PORTLAND, Maine (AP) — Before there was Donald Trump, there was Paul LePage, a brash businessman with a blunt style who bonded with blue-collar workers in an economically lagging state that previously was a reliable bastion of Democrats and moderate Republicans.
"I was Donald Trump before Donald Trump became popular," LePage joked after throwing his endorsement behind Trump last month. Indeed, the two-term governor has taken credit for providing a template, saying he and Trump are cut from "the same cloth."
Maine, in many ways, represents just the kind of state where Trump has resonated.
"It's a rural state and it's suffering through the process of post-industrialism, and that's leaving a lot of people behind," said Mike Cuzzi, a Democratic strategist and Maine resident. "A lot of people are feeling angry, like both the political parties have let them down."
The Maine GOP caucuses on Saturday coincide with Republican voting in Kansas, Kentucky and Louisiana. With no public polling, there are few indicators how well Trump might fare, but he won neighboring New Hampshire.
Trump has proven especially resonant with white, working-class voters who feel left behind by an economy that has shifted away from manufacturing jobs. In Maine, Trump and LePage have drawn from voters who've watched as paper mills, textile mills and shoe factories have closed because of overseas competition, said Allen Holmes, a Trump supporter from Rockland. Their blunt language and promises to shake up the establishment make sense to those voters.
"They're tapping into the frustration of Mainers," said Holmes, a certified public accountant. He said ruffling a few feathers "is not such a bad thing."
Like Trump, LePage started his career in business, launching a consulting firm and eventually becoming the general manager of a local chain of discount stores.
But unlike Trump, he comes from humble roots.
LePage grew up poor, and ran away from home when he was young, briefing living on the street. He shined shoes and washed dishes, and struggled with college because his first language was French. Trump, in contrast, grew up the son of a highly successful New York real estate developer.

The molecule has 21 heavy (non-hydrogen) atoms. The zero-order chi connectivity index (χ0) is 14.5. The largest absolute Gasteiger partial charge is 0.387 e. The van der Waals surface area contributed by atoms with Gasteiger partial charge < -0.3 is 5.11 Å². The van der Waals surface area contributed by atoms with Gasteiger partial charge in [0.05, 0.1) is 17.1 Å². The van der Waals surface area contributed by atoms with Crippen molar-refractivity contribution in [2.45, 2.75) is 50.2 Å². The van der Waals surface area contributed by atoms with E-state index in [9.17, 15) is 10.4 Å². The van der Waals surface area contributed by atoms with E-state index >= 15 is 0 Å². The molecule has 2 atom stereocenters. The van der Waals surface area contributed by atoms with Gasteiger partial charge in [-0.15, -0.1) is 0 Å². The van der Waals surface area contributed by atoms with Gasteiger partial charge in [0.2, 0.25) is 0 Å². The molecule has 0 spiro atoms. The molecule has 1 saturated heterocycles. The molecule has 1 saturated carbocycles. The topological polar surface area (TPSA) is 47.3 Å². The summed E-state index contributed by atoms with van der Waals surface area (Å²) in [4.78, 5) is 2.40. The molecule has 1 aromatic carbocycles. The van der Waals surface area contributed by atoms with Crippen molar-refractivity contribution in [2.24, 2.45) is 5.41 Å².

Yet both have shaken the GOP establishment, developed reputations as sometimes crude speakers and shown a deep disdain for the media.
LePage once said he'd tell President Barack Obama to "go to hell," and told the Portland chapter of the NAACP to "kiss my butt."
He recently said drug dealers with names like "D-Money, Smoothie, Shifty" were coming into Maine to sell heroin and "impregnate a young white girl before they leave." He later apologized, calling the racially charged statements a slip of the tongue.
"Donald Trump is a little bit like I am. He says what needs to be said," LePage said Thursday as he introduced Trump at a Portland rally. "Most of all folks, he's not afraid of the United States liberal media," LePage said, adding: "They dislike him nearly as much as they hate me."
LePage had originally endorsed New Jersey Gov. Chris Christie, who dropped his bid after a disappointing showing in New Hampshire. After Christie shocked supporters by endorsing Trump, LePage followed the same day.
Justin Baggs, a young father from South Berwick who attended Trump's rally, said LePage and Trump resonate because they say what others might think but are unwilling to say aloud.
"They know what they're going to say is going to offend others, but they're saying what the majority of people believe to be true," said Baggs, 34.
Josh Tardy, a Republican activist and former lawmaker from Newport, said voters appear infatuated with the outspoken style the two share.
"They're both bare-knuckle brawlers," said Tardy, who supports Trump rival Marco Rubio. "They're not ambiguous about what they say. ... That's both good and bad. But you never have to question where they're coming from."
Colvin reported from Jersey City, New Jersey.
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